The clinical staff involved 6 groups: professionals, non-professionals, trainees, mentors, researchers, and administrators. These groups can be organized into 3 main categories: preceptors, trainees, and observers (administrators, Armenian clinicians not in the training program, researchers, and staff members). The trainees were from Armenia, while the preceptors were based in the US or UK. The preceptors were ophthalmology specialists trained in ROP. The trainees were all ophthalmologists participating in the AECP ROP training program.

Virtual Examination Room - Facebook Case Reviews

The VER was created by AECP staff as a closed Facebook group requiring permission to join. The group consisted of ROP specialists (preceptors), ophthalmologists-in-training (trainees), researchers, and administrators.

For the purposes of this paper we use the following terms:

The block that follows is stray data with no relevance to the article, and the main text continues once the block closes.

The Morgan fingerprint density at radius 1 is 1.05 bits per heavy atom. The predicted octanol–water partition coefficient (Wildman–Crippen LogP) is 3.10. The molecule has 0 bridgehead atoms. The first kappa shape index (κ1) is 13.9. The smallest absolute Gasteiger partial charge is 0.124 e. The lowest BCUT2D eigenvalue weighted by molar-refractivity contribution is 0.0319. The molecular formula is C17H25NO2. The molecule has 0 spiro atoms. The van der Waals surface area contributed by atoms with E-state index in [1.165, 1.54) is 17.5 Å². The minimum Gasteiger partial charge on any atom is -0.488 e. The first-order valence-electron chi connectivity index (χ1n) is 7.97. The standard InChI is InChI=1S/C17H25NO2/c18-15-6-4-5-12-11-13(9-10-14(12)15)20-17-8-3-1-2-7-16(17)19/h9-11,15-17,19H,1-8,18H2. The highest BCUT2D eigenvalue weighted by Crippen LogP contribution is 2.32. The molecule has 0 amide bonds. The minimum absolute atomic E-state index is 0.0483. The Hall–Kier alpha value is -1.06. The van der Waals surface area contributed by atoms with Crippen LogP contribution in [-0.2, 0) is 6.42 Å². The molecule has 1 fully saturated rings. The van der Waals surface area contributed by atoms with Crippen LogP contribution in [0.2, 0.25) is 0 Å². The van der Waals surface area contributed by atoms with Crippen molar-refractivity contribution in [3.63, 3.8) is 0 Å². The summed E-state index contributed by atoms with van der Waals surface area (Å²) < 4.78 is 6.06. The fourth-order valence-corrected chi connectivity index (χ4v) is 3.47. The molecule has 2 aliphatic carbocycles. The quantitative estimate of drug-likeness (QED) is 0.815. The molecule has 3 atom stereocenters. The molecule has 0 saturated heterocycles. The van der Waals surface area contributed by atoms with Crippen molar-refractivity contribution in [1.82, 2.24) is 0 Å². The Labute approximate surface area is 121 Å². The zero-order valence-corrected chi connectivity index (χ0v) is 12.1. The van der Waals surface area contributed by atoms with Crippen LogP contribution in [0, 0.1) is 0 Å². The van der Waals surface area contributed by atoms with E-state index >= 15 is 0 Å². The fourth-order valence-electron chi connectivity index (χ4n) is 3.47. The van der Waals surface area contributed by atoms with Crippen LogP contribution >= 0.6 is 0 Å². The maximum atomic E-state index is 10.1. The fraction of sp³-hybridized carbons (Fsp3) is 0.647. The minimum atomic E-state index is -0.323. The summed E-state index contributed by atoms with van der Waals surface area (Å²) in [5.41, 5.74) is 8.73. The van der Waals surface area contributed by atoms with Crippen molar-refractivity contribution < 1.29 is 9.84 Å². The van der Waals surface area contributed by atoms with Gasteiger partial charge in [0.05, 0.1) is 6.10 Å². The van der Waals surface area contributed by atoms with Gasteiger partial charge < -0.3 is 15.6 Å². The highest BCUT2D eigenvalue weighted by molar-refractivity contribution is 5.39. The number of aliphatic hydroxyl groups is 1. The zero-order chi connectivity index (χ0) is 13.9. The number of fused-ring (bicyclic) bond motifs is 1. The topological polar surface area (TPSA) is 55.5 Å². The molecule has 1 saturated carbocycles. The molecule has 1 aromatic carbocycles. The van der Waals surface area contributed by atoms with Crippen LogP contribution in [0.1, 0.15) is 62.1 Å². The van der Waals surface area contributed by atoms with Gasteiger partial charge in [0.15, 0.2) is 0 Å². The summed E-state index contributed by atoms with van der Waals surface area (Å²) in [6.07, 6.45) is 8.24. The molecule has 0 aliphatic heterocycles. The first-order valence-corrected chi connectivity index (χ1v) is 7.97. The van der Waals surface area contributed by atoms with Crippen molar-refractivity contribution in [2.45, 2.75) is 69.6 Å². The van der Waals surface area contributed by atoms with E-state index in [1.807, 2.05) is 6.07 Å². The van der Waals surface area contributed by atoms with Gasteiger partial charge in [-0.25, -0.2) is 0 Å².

A Case is a unique patient being discussed in the VER.

A Post is the first Facebook posting that introduces a case.

A Comment is a reply to a post or another comment.

A Thread is a conversation between two or more users that begins with a post and is followed by one or more comments. A given case may be discussed across multiple threads.

A Like is the use of Facebook’s native features to indicate that a user agrees with or likes a post or comment.

All members had the ability to like posts and comments. Generally, wide-angle images were posted by trainees along with gestational age, current age, and weight. Both preceptors and trainees commented on the suspected ROP stage, zone, and the presence of plus disease. Additionally, treatment options such as medications and surgical procedures (such as laser and vitrectomy) were discussed by both groups.

Data Extraction and Analysis

Quantitative Data Analysis

Descriptive statistics were used for analyzing group utilization, participant activity, and clinical characteristics.

Programmatic and Manual Extraction of Facebook Data